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  1. #141
    Sniffles
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    I guess I can relate back to the discussion I had concerning the different styles of INFJs and INTJs. INFJs focus more on 'values' while INTJs focus more on 'facts'.

    That's probably the best way to discern the main difference between the head and the heart. Both can challenge many established notions and the status quo, but from different angles.

    Take UFOs for example: a "Thinker" may critique belief of UFOs based upon actual scientific data and logical improbability. If a "Feeler" were going to do the same thing, it'd probably be more along the lines of Benjamin D. Wiker's critique where he addresses the flawed philosophical assumptions(ie 'values') upon such a belief is based upon.

    Here's a good example of what I'm talking about:
    "Christians should be equally wary of the idea that God would somehow be a second-rate deity if He allowed human beings to be the only intelligent embodied beings in the universe, since that would mean a lot of wasted space. What frightens us into making such claims is, I believe, the immensity of space itself. But while the vastness of the universe rightly humbles us, its size means nothing to God, an immaterial intelligence. Since He has no size, it is all the same to Him whether He makes the universe as big as a pin or a pin as big as the universe."
    Wiker does appeal to scientific data and improbability to back up his arguments, but his argument is primarily about flawed 'values' that lead some to believe in UFOs rather than flawed 'facts' or data so to speak(you get the idea).

    So both the Head and the Heart provide firm basis for "free-thinking". One is not necessarily more "free-thinking" than the other. They just operate on different playing fields.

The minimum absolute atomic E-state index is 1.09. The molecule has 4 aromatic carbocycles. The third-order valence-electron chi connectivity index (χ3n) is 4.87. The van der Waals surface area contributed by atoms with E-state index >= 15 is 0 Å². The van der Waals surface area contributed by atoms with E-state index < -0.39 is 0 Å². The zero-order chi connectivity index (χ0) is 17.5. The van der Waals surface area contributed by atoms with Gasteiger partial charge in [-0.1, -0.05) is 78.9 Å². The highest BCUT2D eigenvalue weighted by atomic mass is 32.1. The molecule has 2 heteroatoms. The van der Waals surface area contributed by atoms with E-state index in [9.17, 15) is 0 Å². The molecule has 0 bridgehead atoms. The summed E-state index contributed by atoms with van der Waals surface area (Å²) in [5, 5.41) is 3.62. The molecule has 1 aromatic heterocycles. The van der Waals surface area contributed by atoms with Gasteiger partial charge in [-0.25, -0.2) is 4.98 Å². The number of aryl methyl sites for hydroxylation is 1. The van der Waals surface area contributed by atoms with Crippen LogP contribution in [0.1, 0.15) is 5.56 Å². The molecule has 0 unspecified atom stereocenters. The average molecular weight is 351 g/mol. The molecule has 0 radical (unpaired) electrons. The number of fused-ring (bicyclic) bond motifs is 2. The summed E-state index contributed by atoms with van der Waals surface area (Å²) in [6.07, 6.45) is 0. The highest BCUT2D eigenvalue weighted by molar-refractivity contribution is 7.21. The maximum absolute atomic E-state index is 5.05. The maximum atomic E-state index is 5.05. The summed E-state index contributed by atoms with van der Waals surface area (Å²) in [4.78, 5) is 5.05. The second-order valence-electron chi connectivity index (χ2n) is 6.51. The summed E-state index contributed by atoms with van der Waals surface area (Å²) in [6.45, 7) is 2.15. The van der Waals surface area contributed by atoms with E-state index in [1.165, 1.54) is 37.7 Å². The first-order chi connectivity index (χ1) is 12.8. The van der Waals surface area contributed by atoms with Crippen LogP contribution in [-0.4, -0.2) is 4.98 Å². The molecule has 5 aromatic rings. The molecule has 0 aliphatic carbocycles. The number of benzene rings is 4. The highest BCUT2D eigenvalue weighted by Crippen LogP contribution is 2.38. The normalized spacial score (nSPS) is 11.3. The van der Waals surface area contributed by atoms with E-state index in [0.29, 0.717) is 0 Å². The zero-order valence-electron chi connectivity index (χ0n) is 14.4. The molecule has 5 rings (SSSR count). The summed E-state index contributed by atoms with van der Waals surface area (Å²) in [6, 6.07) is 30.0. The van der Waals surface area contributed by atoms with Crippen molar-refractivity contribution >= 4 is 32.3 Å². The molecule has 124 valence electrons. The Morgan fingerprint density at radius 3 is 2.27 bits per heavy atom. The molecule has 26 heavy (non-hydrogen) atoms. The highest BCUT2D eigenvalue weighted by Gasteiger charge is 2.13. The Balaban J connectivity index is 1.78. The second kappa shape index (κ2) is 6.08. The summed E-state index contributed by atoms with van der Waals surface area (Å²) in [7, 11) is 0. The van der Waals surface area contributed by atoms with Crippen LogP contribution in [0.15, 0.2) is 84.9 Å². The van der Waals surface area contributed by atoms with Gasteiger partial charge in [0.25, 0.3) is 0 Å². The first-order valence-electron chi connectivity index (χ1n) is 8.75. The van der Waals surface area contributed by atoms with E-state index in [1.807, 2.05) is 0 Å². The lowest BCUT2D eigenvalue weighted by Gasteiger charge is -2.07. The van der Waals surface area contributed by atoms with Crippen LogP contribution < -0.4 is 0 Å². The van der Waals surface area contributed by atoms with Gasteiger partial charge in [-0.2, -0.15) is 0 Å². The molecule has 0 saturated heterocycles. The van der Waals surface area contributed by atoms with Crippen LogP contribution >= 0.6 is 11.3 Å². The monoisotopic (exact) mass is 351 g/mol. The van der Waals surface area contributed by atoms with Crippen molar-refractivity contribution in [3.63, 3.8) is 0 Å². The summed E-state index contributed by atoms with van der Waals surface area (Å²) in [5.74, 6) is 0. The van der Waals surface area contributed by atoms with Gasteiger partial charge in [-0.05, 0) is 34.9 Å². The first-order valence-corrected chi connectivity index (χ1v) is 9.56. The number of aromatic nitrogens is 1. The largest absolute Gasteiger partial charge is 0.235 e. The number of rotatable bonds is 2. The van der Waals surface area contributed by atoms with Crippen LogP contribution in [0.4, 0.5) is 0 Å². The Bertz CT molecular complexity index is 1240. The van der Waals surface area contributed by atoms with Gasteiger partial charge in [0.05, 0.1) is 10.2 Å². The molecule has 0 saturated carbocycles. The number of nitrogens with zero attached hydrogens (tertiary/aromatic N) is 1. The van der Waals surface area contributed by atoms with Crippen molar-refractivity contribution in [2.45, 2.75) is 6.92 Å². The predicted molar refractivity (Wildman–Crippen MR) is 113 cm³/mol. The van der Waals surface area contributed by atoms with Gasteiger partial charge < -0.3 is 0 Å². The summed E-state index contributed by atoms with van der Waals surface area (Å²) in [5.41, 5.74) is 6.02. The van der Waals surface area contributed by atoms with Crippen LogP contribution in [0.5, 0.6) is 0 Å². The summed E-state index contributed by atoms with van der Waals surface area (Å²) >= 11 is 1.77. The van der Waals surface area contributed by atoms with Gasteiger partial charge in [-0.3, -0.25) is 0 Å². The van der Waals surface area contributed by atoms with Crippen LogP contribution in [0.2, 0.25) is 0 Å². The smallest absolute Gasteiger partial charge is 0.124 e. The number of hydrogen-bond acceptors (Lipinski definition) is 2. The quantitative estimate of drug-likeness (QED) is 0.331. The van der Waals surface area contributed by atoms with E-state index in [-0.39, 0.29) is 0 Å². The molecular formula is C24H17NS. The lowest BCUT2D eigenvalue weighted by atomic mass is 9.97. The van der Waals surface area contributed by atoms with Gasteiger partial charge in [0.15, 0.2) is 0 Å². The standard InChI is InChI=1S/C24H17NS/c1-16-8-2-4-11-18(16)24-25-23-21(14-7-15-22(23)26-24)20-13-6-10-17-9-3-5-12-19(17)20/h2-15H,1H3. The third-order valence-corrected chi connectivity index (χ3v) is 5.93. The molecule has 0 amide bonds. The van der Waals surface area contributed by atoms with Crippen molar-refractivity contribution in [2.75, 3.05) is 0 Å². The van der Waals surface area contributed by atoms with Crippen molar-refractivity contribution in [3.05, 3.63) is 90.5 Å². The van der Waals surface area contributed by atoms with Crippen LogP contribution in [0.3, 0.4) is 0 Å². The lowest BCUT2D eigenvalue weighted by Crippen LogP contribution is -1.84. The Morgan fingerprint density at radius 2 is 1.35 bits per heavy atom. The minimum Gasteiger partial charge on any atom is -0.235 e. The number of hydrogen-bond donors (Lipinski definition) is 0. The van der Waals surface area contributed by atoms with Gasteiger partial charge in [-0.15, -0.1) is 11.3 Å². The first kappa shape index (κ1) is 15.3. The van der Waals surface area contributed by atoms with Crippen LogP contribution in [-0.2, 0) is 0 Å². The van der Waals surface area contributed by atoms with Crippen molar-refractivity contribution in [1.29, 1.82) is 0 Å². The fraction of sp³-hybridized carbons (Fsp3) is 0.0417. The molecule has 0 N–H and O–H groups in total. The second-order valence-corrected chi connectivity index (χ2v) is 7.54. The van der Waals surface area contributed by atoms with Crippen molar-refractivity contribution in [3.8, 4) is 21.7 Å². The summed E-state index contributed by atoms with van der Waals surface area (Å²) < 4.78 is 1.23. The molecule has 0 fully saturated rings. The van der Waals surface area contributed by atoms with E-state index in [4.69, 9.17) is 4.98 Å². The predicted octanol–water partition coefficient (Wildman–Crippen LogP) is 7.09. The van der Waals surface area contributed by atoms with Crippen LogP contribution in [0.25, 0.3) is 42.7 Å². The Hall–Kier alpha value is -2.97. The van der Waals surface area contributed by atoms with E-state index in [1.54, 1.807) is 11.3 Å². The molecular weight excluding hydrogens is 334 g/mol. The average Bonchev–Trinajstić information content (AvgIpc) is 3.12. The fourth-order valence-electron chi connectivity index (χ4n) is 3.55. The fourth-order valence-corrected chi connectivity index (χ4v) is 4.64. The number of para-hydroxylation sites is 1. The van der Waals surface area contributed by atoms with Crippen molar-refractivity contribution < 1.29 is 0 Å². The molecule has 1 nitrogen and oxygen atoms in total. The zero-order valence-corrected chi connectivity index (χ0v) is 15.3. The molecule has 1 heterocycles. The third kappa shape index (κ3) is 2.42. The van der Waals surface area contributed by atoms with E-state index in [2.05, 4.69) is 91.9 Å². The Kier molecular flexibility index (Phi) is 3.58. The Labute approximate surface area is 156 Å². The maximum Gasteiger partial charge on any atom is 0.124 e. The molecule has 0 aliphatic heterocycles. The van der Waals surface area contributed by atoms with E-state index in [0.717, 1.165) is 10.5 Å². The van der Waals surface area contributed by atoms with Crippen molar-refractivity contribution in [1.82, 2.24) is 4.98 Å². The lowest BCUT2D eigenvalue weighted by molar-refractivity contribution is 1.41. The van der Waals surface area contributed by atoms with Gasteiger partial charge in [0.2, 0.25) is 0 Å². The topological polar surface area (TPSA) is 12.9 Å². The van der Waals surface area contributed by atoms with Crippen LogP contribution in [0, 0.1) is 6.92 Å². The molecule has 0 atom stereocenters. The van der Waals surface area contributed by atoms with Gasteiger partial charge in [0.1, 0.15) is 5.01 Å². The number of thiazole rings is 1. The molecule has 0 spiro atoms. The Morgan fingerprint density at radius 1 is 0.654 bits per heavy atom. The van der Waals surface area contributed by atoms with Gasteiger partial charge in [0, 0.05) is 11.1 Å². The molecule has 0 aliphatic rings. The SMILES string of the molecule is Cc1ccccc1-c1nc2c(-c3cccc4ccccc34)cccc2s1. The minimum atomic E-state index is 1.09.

2. #142
    / booyalab's Avatar
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    Free thinking which is not confined by standards of rational inquiry is not thinking. Call it free-spiritedness or freewheeling.
    I don't wanna!

  3. #143
    Branded with Satan murkrow's Avatar
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    Quote Originally Posted by JustDave View Post
    And logic can prevent one from seeing illogical although probable things.
    There is no such thing as an illogical probable (or even possible) thing.
    wails from the crypt.

  4. #144
    Sniffles
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    Quote Originally Posted by booyalab View Post
    Free thinking which is not confined by standards of rational inquiry is not thinking. Call it free-spiritedness or freewheeling.
    Well personally I'd rather be a "complete thinker" than a free-thinker. A complete thinker is free to believe or disbelieve in God or even lepurchauns for example.

  5. #145
    Sniffles
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    Quote Originally Posted by murkrow View Post
    There is no such thing as an illogical probable (or even possible) thing.
    I believe it's called sophistry.

  6. #146
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    Quote Originally Posted by Peguy View Post
    Well personally I'd rather be a "complete thinker" than a free-thinker. A complete thinker is free to believe or disbelieve in God or even lepurchauns for example.
    I'd venture to say a free thinker is free to believe or disbelieve in God or leprechauns, as long as he doesn't think that his beliefs were reached through sound reasoning.
    I don't wanna!

  7. #147
    Sniffles
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    Quote Originally Posted by booyalab View Post
    I'd venture to say a free thinker is free to believe or disbelieve in God or leprechauns, as long as he doesn't think that his beliefs were reached through sound reasoning.
    But a complete thinker uses both sound reasoning and sound faith and emotions as well; hence why he's a "complete" thinker, he relies on all his faculties - not just one or two at the expense of the others.

  8. #148
    Earth Exalted Thursday's Avatar
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    Quote Originally Posted by Peguy View Post
    But a complete thinker uses both sound reasoning and sound faith and emotions as well; hence why he's a "complete" thinker, he relies on all his faculties - not just one or two at the expense of the others.
    thank you
    this thread should not have existed
    I N V I C T U S

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